Tarp/bivvy for fast and light or 3 season milder conditions
    lightweight tent such as the Laser Comp or Scarp for 3+season camping in all but the worst conditions
    heavy duty tent such as the Soulo or Unna for full on 4season conditions

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  24. Backpackbrewer - like your blog so it's nice to receive a comment from you! I liked the Akto a lot but not enough to keep it. It is too heavy for what it achieves (I start with a 1kg benchmark for a winter shelter so 500g out of my 5kg base weight is too great a percentage). I don't necessarily agree that it's too expensive however - it's superbly made and worth the cash for someone who can accept its shortcomings. It doesn't suit what we (the UL brigade) take to be important but others may disagree where their priorities are different. Also, it had to deal with some extremely nasty weather this winter and did so excellently so I would argue it is as robust as any other shelter out there that competes with it. That said, I do not think the Laser Comp is any less robust/sturdy in that sort of weather and it's 500g lighter (and taller). Anyhow, it went on eBay recently and went for a bit more than what I paid for it. The condensation was also an issue for me.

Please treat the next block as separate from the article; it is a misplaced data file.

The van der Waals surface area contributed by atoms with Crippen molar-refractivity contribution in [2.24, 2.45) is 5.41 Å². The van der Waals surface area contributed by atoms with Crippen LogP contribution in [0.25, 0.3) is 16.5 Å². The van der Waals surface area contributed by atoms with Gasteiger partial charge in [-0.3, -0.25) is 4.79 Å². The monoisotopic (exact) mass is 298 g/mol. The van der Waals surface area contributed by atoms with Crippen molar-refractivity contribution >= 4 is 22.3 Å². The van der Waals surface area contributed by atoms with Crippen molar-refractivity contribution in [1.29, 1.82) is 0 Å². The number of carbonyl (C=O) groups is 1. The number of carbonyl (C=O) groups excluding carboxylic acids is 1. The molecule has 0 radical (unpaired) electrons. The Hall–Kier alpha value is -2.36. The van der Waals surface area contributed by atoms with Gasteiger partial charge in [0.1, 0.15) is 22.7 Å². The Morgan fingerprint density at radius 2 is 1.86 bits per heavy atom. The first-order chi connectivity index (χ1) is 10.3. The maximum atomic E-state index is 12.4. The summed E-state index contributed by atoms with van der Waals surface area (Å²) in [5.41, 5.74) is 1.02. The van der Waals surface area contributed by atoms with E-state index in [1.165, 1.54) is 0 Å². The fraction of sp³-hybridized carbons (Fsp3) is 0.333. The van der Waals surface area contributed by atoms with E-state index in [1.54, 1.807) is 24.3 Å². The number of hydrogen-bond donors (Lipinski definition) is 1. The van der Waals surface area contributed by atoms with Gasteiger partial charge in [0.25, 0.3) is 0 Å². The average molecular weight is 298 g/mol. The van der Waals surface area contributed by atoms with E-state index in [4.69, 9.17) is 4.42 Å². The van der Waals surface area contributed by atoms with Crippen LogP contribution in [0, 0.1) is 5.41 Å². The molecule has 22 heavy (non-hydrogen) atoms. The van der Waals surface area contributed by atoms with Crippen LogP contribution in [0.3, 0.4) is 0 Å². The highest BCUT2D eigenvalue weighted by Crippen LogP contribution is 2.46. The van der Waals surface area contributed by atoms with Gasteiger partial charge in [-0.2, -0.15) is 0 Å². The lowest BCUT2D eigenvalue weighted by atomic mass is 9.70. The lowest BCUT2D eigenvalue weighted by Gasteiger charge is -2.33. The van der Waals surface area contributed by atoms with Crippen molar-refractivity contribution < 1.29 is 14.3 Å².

I intend to alternate between the Fly Creek and the Trailstar for 3 season camping this year and use the Trailstar for winter camping. So much has been said about its stability and that is frankly the only issue I am concerned with for winter camping so I am intrigued and always like to push the envelope a bit. We have a Trailstar en route with a couple of Superlight Bivvys so we'll be sharing a shelter between us. That's 1kg for both of us rather than 1kg each. The bivvy will be large enough to take a winter mat and a winter bag (although I would still like to see how a Summerlite with a Reactor liner and PHD Yukon react to -8C but that will have to wait until November/December...

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  25. I sold my Akto. This winter, the Trailstar will see some use especially as 2 of us can sleep under it and be happy. Instead of carrying two tents (at 2.5kg between them), we carry one tarp and two bivy's weighing 1kg in total. This also solves the problems we had relating to wet bags which you can see in another post.

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  26. wouldn't trade the trustworthyness for anything lighter. though i'm into light stuff, the time o year i'm out in makes the akto ultralight. finnmarksvidda in october is wet, cold, windy, frosty n snowy. all in one. i'll drown in condens - gust in a lighter tent - it does it all